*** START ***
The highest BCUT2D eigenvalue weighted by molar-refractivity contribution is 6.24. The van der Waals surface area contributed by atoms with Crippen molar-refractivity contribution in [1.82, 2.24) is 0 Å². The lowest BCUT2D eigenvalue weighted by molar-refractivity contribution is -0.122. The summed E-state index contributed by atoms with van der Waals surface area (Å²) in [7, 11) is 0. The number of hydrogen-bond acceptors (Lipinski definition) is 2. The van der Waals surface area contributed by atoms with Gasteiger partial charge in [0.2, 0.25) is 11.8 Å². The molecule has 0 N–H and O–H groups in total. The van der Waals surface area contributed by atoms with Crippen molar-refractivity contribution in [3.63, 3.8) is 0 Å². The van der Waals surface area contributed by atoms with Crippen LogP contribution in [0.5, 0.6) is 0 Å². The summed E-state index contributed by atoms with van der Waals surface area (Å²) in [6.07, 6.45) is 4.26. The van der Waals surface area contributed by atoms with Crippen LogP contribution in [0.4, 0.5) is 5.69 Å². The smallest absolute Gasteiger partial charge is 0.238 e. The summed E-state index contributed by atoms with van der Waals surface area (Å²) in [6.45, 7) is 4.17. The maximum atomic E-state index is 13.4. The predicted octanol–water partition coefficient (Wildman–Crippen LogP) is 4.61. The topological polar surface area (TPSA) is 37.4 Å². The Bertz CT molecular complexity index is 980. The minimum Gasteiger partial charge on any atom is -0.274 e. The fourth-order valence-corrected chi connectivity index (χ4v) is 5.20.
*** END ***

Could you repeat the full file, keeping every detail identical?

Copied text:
The highest BCUT2D eigenvalue weighted by molar-refractivity contribution is 6.24. The van der Waals surface area contributed by atoms with Crippen molar-refractivity contribution in [1.82, 2.24) is 0 Å². The lowest BCUT2D eigenvalue weighted by molar-refractivity contribution is -0.122. The summed E-state index contributed by atoms with van der Waals surface area (Å²) in [7, 11) is 0. The number of hydrogen-bond acceptors (Lipinski definition) is 2. The van der Waals surface area contributed by atoms with Gasteiger partial charge in [0.2, 0.25) is 11.8 Å². The molecule has 0 N–H and O–H groups in total. The van der Waals surface area contributed by atoms with Crippen molar-refractivity contribution in [3.63, 3.8) is 0 Å². The van der Waals surface area contributed by atoms with Crippen LogP contribution in [0.5, 0.6) is 0 Å². The summed E-state index contributed by atoms with van der Waals surface area (Å²) in [6.07, 6.45) is 4.26. The van der Waals surface area contributed by atoms with Crippen LogP contribution in [0.4, 0.5) is 5.69 Å². The smallest absolute Gasteiger partial charge is 0.238 e. The summed E-state index contributed by atoms with van der Waals surface area (Å²) in [6.45, 7) is 4.17. The maximum atomic E-state index is 13.4. The predicted octanol–water partition coefficient (Wildman–Crippen LogP) is 4.61. The topological polar surface area (TPSA) is 37.4 Å². The Bertz CT molecular complexity index is 980. The minimum Gasteiger partial charge on any atom is -0.274 e. The fourth-order valence-corrected chi connectivity index (χ4v) is 5.20.